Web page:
A unique way of commuting is simply not to. And in the neighborhood, analysis shows that 29.8% of the residents work from home, avoiding a commute altogether. This may not seem like a large number, but it is a higher proportion of people working from home than is found in 98.6% of the neighborhoods in the United States. One thing NeighborhoodScout's research reveals is that the wealthier and/or more isolated the neighborhood, the greater the proportion of residents who choose to work from home.
One way that the neighborhood really stands out, is that it has more large 4, 5, or additional bedroom homes and real estate than 98.1% of the neighborhoods in America. When you walk or drive around this neighborhood, you'll instantly notice the size of the homes here which definitely makes a strong visual statement.
In addition, if you find historic homes and neighborhoods attractive, you love the details, the history, and the charm, then you are sure to be interested in this neighborhood. With 61.5% of the residential real estate in the neighborhood built no later than 1939, and some built considerably earlier, this neighborhood has a greater concentration of historic residences than 96.7% of all neighborhoods in America. In this regard, this neighborhood truly stands out as special.
The neighborhood has a higher proportion of its residents employed as executives, managers and professionals than 95.8% of the neighborhoods in America. In fact, 69.9% of the employed people here make a living as an executive, a manager, or other professional. With such a high concentration, this truly shapes the character of this neighborhood, and to a large degree defines what this neighborhood is about.
Did you know that the neighborhood has more Ukrainian and Russian ancestry people living in it than nearly any neighborhood in America? It's true! In fact, 4.2% of this neighborhood's residents have Ukrainian ancestry and 7.3% have Russian ancestry.
How wealthy a neighborhood is, from very wealthy, to middle income, to low income is very formative with regard to the personality and character of a neighborhood. Equally important is the rate of people, particularly children, who live below the federal poverty line. In some wealthy gated communities, the areas immediately surrounding can have high rates of childhood poverty, which indicates other social issues. NeighborhoodScout's analysis reveals both aspects of income and poverty for this neighborhood.
The neighbors in the neighborhood in Merion Station are wealthy, making it among the 15% highest income neighborhoods in America. NeighborhoodScout's exclusive analysis reveals that this neighborhood has a higher income than 98.5% of the neighborhoods in America. In addition, 0.0% of the children seventeen and under living in this neighborhood are living below the federal poverty line, which is a lower rate of childhood poverty than is found in 100.0% of America's neighborhoods.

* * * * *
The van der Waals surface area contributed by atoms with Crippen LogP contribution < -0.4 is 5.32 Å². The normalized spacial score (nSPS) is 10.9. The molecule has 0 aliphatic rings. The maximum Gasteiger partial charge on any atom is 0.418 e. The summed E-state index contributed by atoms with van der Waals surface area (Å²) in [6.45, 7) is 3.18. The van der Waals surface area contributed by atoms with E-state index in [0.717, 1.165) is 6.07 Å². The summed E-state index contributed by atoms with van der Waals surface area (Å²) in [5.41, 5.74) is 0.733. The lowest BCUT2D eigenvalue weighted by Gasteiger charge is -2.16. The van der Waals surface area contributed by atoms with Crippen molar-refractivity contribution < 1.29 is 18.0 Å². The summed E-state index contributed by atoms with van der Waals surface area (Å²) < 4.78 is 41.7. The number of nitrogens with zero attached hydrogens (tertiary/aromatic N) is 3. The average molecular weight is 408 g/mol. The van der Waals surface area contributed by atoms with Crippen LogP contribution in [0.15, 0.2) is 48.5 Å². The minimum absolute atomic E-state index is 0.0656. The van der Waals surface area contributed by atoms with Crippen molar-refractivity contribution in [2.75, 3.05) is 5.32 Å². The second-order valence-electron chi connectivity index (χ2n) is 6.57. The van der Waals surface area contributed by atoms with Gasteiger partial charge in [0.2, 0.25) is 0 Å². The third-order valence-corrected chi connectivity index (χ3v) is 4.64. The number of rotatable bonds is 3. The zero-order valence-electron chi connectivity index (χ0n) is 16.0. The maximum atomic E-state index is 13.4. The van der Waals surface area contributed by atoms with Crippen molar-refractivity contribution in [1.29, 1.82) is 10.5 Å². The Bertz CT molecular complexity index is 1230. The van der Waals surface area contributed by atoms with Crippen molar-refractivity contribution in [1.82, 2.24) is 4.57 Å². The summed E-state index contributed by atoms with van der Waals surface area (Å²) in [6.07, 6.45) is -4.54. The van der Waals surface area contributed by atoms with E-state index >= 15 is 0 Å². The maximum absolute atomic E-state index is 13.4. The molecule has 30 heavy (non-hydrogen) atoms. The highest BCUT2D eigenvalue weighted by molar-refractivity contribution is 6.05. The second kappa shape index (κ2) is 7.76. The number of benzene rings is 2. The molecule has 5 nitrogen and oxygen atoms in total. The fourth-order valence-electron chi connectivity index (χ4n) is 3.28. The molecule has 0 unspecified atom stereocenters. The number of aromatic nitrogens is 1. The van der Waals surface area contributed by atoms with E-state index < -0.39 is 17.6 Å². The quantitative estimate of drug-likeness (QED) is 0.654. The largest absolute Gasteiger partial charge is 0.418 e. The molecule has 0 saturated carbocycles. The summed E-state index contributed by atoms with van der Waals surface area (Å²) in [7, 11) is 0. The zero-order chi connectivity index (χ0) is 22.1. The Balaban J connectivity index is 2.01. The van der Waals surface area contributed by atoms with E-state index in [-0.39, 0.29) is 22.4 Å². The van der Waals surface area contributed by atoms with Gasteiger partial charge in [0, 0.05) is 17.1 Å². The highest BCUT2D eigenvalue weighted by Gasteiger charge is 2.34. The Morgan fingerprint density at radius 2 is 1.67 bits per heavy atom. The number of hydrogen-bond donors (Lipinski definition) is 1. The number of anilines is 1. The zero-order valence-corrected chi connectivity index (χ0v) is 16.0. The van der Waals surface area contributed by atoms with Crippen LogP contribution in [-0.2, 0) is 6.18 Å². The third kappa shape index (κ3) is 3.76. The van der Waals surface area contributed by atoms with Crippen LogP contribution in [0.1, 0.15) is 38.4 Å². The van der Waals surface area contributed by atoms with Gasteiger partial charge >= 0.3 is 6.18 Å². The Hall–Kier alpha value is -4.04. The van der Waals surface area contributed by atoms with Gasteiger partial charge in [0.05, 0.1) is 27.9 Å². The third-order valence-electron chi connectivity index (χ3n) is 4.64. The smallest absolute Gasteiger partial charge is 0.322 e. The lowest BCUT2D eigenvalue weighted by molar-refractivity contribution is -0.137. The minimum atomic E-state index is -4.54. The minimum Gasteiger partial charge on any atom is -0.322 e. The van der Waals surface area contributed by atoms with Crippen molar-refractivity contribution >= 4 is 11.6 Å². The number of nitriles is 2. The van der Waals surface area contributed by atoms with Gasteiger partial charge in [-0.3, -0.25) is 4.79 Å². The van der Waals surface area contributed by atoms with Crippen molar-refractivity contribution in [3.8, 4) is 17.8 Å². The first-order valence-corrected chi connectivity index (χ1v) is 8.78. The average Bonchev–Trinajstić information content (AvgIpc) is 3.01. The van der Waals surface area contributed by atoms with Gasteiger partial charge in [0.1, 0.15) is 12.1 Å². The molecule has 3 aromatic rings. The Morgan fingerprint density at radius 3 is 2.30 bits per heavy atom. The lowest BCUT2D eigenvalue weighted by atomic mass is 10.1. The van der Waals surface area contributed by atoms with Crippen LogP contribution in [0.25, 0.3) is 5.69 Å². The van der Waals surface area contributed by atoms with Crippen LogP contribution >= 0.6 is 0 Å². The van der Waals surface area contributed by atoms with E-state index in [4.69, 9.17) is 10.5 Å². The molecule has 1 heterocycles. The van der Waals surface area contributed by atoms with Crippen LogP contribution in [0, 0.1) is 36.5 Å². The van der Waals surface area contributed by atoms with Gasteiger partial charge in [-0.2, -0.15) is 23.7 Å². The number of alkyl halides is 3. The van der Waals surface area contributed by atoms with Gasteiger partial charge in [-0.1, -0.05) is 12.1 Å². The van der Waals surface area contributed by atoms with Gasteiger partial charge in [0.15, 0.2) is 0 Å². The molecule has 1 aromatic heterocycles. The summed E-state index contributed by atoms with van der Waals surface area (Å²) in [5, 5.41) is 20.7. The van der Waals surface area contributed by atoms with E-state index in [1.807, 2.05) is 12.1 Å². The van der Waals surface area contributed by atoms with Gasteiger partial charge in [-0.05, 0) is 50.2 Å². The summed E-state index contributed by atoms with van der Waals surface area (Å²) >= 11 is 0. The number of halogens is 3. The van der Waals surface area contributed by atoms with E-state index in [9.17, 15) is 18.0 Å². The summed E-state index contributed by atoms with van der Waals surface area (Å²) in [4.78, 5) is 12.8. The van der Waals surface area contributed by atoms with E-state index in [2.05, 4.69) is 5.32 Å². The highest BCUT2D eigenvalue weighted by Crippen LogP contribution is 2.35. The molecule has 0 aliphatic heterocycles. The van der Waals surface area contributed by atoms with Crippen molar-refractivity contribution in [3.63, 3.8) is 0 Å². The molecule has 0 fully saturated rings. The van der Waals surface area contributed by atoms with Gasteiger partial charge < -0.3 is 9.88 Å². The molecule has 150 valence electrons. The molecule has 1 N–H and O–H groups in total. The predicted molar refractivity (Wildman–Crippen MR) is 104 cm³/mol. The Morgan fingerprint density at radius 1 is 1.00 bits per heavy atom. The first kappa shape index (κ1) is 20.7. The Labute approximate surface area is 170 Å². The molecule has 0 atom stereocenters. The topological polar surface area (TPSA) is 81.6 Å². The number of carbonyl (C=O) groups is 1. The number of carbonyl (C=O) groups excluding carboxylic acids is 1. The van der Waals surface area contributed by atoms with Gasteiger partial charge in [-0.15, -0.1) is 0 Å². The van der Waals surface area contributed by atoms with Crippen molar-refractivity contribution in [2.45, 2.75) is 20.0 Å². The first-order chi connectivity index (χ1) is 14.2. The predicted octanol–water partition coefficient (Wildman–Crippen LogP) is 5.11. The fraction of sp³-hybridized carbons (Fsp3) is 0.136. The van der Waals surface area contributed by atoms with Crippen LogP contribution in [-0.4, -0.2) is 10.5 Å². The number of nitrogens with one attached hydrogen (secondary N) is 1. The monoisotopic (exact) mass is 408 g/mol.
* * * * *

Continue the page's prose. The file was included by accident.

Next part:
The old saying "you are what you eat" is true. But it is also true that you are what you do for a living. The types of occupations your neighbors have shape their character, and together as a group, their collective occupations shape the culture of a place.
In the neighborhood, 69.9% of the working population is employed in executive, management, and professional occupations. The second most important occupational group in this neighborhood is manufacturing and laborer occupations, with 12.6% of the residents employed. Other residents here are employed in sales and service jobs, from major sales accounts, to working in fast food restaurants (11.8%), and 5.7% in clerical, assistant, and tech support occupations.
The languages spoken by people in this neighborhood are diverse. These are tabulated as the languages people preferentially speak when they are at home with their families. The most common language spoken in the neighborhood is English, spoken by 87.0% of households. Other important languages spoken here include Chinese and Spanish.
Culture is shared learned behavior. We learn it from our parents, their parents, our houses of worship, and much of our culture – our learned behavior – comes from our ancestors. That is why ancestry and ethnicity can be so interesting and important to understand: places with concentrations of people of one or more ancestries often express those shared learned behaviors and this gives each neighborhood its own culture. Even different neighborhoods in the same city can have drastically different cultures.
In the neighborhood in Merion Station, PA, residents most commonly identify their ethnicity or ancestry as German (14.3%). There are also a number of people of English ancestry (9.3%), and residents who report Italian roots (8.9%), and some of the residents are also of Irish ancestry (8.9%), along with some Polish ancestry residents (8.7%), among others. In addition, 11.8% of the residents of this neighborhood were born in another country.
Even if your neighborhood is walkable, you may still have to drive to your place of work. Some neighborhoods are located where many can get to work in just a few minutes, while others are located such that most residents have a long and arduous commute. The greatest number of commuters in neighborhood spend between 30 and 45 minutes commuting one-way to work (32.4% of working residents), which is at or a bit above the average length of a commute across all U.S. neighborhoods.
Here most residents (49.6%) drive alone in a private automobile to get to work. In addition, quite a number also take the train to get to work (9.6%) and 8.7% of residents also hop out the door and walk to work for their daily commute. In a neighborhood like this, as in most of the nation, many residents find owning a car useful for getting to work.